Silicosis: ‘Can they just pay me before I die?’

In May 2018, 5 mining teams agreed to pay R5 billion to settle a class-action swimsuit involving 1000’s of mineworkers who contracted tuberculosis (TB) and silicosis at work. The excessive courtroom in Johannesburg authorized this settlement in 2019. But two years later, the belief set as much as administer the compensation course of nonetheless hasn’t paid them. 

According to the Justice For Miners marketing campaign, fewer than 10 claimants have been paid by the Tshiamiso Trust to this point. There stays a backlog of greater than 100 000 unprocessed claims from sick miners. The belief can solely settle these claims as soon as the Medical Bureau of Occupational Diseases (MBOD) has processed them within the statutory compensation system.

“The wait since May 2018, and since the establishment of the trust in February 2020, has been a source of frustration for our prospective claimants, many of whom are old and ill,” May Hermanus, chairperson of the Tshiamiso Trust’s board of trustees, stated in an announcement. “Where they have passed away, the wait has been the ordeal of their dependants. The trustees and the management of Tshiamiso are painfully aware of this.” 

Such an admission, with none motion, means nothing to somebody like Nogcinikhaya Kwili, a 53-year-old widow from Cala within the Eastern Cape. “My husband contracted TB in 1997 while working for Harmony Gold mine. Since then, he never became better. Instead, he was becoming worse each day. In 2005 the mine retrenched him because he was no longer fit to work underground,” Kwili stated.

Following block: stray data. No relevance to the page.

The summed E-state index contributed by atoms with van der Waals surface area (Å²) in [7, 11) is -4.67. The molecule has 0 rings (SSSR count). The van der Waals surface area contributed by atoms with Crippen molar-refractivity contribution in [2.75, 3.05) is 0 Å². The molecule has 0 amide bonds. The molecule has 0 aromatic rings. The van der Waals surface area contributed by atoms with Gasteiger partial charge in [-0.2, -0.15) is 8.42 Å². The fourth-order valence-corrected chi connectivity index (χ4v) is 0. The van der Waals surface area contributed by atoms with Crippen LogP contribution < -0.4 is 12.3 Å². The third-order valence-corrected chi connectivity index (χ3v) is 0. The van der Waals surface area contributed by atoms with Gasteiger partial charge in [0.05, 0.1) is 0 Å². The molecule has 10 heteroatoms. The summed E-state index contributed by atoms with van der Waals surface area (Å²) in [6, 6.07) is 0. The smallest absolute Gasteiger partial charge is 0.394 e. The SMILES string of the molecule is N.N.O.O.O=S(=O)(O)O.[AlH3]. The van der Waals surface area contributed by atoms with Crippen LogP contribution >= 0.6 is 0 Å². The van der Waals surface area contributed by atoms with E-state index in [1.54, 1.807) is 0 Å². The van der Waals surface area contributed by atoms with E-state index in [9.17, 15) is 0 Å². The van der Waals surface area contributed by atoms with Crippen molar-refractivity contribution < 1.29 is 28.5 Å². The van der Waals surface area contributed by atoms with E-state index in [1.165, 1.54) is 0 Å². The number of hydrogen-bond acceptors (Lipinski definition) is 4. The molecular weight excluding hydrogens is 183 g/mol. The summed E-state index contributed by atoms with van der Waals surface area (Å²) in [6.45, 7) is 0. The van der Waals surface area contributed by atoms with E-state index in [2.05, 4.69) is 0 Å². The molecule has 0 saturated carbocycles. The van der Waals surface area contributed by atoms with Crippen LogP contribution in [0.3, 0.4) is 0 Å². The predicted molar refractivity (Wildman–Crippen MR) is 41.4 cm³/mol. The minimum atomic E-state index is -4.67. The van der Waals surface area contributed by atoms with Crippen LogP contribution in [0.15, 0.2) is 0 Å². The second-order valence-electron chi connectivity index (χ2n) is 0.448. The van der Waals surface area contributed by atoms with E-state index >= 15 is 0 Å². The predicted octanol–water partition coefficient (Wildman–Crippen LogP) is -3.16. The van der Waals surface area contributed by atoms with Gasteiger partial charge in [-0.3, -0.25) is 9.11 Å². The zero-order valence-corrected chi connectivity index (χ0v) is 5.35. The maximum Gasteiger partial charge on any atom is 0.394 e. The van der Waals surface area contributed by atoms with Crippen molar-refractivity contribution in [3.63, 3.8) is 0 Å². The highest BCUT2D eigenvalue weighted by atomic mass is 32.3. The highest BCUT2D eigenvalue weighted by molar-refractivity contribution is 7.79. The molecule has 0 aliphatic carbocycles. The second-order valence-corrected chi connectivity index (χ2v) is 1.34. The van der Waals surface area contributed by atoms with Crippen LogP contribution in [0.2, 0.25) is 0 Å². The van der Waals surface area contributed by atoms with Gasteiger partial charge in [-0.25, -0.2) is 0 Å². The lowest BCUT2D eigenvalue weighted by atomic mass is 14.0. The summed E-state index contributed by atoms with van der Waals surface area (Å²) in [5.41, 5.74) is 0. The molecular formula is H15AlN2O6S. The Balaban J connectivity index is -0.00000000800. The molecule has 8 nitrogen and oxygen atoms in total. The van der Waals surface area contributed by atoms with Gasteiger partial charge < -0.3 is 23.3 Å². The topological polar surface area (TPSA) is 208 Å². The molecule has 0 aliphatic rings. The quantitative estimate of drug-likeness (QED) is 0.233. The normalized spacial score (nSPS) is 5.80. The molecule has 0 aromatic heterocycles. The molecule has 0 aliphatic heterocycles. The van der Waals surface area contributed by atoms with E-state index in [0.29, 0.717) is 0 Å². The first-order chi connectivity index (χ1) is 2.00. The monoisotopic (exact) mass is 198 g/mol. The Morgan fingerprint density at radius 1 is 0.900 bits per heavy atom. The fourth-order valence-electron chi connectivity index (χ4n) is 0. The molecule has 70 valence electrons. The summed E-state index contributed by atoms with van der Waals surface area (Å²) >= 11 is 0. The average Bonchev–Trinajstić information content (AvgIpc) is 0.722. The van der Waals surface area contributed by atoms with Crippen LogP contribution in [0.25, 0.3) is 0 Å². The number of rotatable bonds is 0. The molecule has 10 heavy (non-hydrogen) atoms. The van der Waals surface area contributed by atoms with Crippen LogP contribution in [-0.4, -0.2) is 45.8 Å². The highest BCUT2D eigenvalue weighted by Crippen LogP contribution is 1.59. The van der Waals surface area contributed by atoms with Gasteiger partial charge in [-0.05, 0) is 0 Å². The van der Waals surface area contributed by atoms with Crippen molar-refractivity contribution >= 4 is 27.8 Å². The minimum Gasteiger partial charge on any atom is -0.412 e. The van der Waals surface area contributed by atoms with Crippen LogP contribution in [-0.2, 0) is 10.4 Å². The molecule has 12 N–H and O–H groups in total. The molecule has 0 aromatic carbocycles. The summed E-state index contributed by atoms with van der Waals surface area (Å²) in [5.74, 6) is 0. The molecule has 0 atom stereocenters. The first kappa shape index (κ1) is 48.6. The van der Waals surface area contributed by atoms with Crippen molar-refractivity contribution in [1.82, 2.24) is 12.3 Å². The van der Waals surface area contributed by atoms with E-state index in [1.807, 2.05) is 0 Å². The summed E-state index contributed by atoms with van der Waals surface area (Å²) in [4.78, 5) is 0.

“He took his TB medication but never got better. We did not know anything about silicosis till we went to Groote Schuur Hospital in 2012; that is where we were told he has silicosis. We were told to seek legal advice so that my husband can get his compensation.”

That compensation is thru the Compensation for Occupational Injuries and Diseases Act of 1993, which offers for compensation for occupational accidents or illnesses sustained or contracted by staff in the midst of their employment, or for loss of life ensuing from such accidents or illnesses.

“The MBOD has not reported to Parliament for many years and is accused of corruption. Applying for compensation governed by the ODMWA Act [Occupational Diseases in Mines and Works Act] is also very bureaucratic and onerous on the claimant, who often has already returned to rural areas or back to the migrant labourer’s country,” stated Catherine Meyburgh, who works with the Justice For Miners marketing campaign.